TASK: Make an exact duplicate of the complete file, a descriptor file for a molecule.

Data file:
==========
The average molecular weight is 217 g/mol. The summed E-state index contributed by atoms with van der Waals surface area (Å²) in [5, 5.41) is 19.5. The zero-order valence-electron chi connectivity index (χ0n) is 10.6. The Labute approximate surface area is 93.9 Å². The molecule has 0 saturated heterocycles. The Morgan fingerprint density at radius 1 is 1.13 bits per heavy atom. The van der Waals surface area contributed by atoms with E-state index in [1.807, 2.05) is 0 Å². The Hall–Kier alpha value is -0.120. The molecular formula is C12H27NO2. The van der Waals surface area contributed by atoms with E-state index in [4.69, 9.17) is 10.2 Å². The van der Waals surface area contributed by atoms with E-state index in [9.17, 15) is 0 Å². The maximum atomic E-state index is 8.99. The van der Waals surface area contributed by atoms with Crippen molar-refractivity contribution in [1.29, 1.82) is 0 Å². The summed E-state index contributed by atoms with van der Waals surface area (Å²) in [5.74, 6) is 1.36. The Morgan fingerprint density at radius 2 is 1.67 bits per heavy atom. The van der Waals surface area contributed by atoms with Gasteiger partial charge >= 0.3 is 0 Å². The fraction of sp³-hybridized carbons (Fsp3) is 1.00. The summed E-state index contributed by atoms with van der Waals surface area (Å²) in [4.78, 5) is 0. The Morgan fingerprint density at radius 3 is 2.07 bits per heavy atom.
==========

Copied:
The average molecular weight is 217 g/mol. The summed E-state index contributed by atoms with van der Waals surface area (Å²) in [5, 5.41) is 19.5. The zero-order valence-electron chi connectivity index (χ0n) is 10.6. The Labute approximate surface area is 93.9 Å². The molecule has 0 saturated heterocycles. The Morgan fingerprint density at radius 1 is 1.13 bits per heavy atom. The van der Waals surface area contributed by atoms with E-state index in [1.807, 2.05) is 0 Å². The Hall–Kier alpha value is -0.120. The molecular formula is C12H27NO2. The van der Waals surface area contributed by atoms with E-state index in [4.69, 9.17) is 10.2 Å². The van der Waals surface area contributed by atoms with E-state index in [9.17, 15) is 0 Å². The maximum atomic E-state index is 8.99. The van der Waals surface area contributed by atoms with Crippen molar-refractivity contribution in [1.29, 1.82) is 0 Å². The summed E-state index contributed by atoms with van der Waals surface area (Å²) in [5.74, 6) is 1.36. The Morgan fingerprint density at radius 2 is 1.67 bits per heavy atom. The van der Waals surface area contributed by atoms with Gasteiger partial charge >= 0.3 is 0 Å². The fraction of sp³-hybridized carbons (Fsp3) is 1.00. The summed E-state index contributed by atoms with van der Waals surface area (Å²) in [4.78, 5) is 0. The Morgan fingerprint density at radius 3 is 2.07 bits per heavy atom.